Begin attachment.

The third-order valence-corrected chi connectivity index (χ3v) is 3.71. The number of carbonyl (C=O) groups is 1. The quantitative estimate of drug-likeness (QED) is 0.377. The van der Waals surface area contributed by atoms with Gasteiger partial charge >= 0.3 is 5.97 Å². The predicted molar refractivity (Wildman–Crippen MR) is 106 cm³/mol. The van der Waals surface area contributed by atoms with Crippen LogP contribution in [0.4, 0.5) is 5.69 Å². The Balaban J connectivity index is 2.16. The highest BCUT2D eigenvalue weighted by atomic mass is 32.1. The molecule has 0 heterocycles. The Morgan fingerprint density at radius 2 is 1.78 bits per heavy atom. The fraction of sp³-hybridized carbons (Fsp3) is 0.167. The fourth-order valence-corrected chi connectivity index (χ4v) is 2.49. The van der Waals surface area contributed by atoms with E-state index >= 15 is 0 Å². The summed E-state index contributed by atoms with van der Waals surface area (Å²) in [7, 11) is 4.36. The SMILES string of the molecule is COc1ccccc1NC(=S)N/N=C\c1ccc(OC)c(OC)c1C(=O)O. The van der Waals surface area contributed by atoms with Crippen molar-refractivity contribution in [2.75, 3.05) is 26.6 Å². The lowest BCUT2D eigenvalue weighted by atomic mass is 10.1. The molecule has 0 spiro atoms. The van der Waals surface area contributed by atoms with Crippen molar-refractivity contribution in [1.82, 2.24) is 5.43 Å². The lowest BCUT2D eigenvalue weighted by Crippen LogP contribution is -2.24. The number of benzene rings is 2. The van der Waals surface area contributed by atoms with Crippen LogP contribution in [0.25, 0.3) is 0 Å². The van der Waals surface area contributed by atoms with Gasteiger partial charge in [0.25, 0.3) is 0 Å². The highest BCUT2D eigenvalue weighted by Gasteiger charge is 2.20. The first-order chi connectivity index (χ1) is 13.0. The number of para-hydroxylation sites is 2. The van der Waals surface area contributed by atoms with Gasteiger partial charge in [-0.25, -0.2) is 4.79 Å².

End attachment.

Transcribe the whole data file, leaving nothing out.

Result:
The third-order valence-corrected chi connectivity index (χ3v) is 3.71. The number of carbonyl (C=O) groups is 1. The quantitative estimate of drug-likeness (QED) is 0.377. The van der Waals surface area contributed by atoms with Gasteiger partial charge >= 0.3 is 5.97 Å². The predicted molar refractivity (Wildman–Crippen MR) is 106 cm³/mol. The van der Waals surface area contributed by atoms with Crippen LogP contribution in [0.4, 0.5) is 5.69 Å². The Balaban J connectivity index is 2.16. The highest BCUT2D eigenvalue weighted by atomic mass is 32.1. The molecule has 0 heterocycles. The Morgan fingerprint density at radius 2 is 1.78 bits per heavy atom. The fraction of sp³-hybridized carbons (Fsp3) is 0.167. The fourth-order valence-corrected chi connectivity index (χ4v) is 2.49. The van der Waals surface area contributed by atoms with E-state index >= 15 is 0 Å². The summed E-state index contributed by atoms with van der Waals surface area (Å²) in [7, 11) is 4.36. The SMILES string of the molecule is COc1ccccc1NC(=S)N/N=C\c1ccc(OC)c(OC)c1C(=O)O. The van der Waals surface area contributed by atoms with Crippen molar-refractivity contribution in [2.75, 3.05) is 26.6 Å². The lowest BCUT2D eigenvalue weighted by atomic mass is 10.1. The molecule has 0 spiro atoms. The van der Waals surface area contributed by atoms with Crippen molar-refractivity contribution in [1.82, 2.24) is 5.43 Å². The lowest BCUT2D eigenvalue weighted by Crippen LogP contribution is -2.24. The number of benzene rings is 2. The van der Waals surface area contributed by atoms with Crippen LogP contribution in [0.25, 0.3) is 0 Å². The van der Waals surface area contributed by atoms with Gasteiger partial charge in [0.25, 0.3) is 0 Å². The highest BCUT2D eigenvalue weighted by Gasteiger charge is 2.20. The first-order chi connectivity index (χ1) is 13.0. The number of para-hydroxylation sites is 2. The van der Waals surface area contributed by atoms with Gasteiger partial charge in [-0.25, -0.2) is 4.79 Å².